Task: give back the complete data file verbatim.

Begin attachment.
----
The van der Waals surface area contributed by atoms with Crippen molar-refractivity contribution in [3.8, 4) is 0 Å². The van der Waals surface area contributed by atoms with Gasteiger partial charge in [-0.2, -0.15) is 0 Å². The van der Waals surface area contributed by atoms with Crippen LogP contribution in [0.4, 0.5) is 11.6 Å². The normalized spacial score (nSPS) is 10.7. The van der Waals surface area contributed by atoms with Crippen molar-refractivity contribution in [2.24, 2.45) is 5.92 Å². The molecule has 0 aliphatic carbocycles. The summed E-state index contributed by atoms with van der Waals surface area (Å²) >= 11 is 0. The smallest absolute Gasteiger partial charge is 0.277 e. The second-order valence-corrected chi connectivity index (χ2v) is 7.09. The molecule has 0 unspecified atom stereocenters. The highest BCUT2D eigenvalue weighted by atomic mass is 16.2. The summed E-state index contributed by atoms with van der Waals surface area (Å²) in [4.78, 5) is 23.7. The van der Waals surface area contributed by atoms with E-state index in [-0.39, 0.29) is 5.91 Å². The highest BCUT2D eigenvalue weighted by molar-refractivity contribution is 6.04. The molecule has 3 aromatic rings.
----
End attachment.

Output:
The van der Waals surface area contributed by atoms with Crippen molar-refractivity contribution in [3.8, 4) is 0 Å². The van der Waals surface area contributed by atoms with Gasteiger partial charge in [-0.2, -0.15) is 0 Å². The van der Waals surface area contributed by atoms with Crippen LogP contribution in [0.4, 0.5) is 11.6 Å². The normalized spacial score (nSPS) is 10.7. The van der Waals surface area contributed by atoms with Crippen molar-refractivity contribution in [2.24, 2.45) is 5.92 Å². The molecule has 0 aliphatic carbocycles. The summed E-state index contributed by atoms with van der Waals surface area (Å²) >= 11 is 0. The smallest absolute Gasteiger partial charge is 0.277 e. The second-order valence-corrected chi connectivity index (χ2v) is 7.09. The molecule has 0 unspecified atom stereocenters. The highest BCUT2D eigenvalue weighted by atomic mass is 16.2. The summed E-state index contributed by atoms with van der Waals surface area (Å²) in [4.78, 5) is 23.7. The van der Waals surface area contributed by atoms with E-state index in [-0.39, 0.29) is 5.91 Å². The highest BCUT2D eigenvalue weighted by molar-refractivity contribution is 6.04. The molecule has 3 aromatic rings.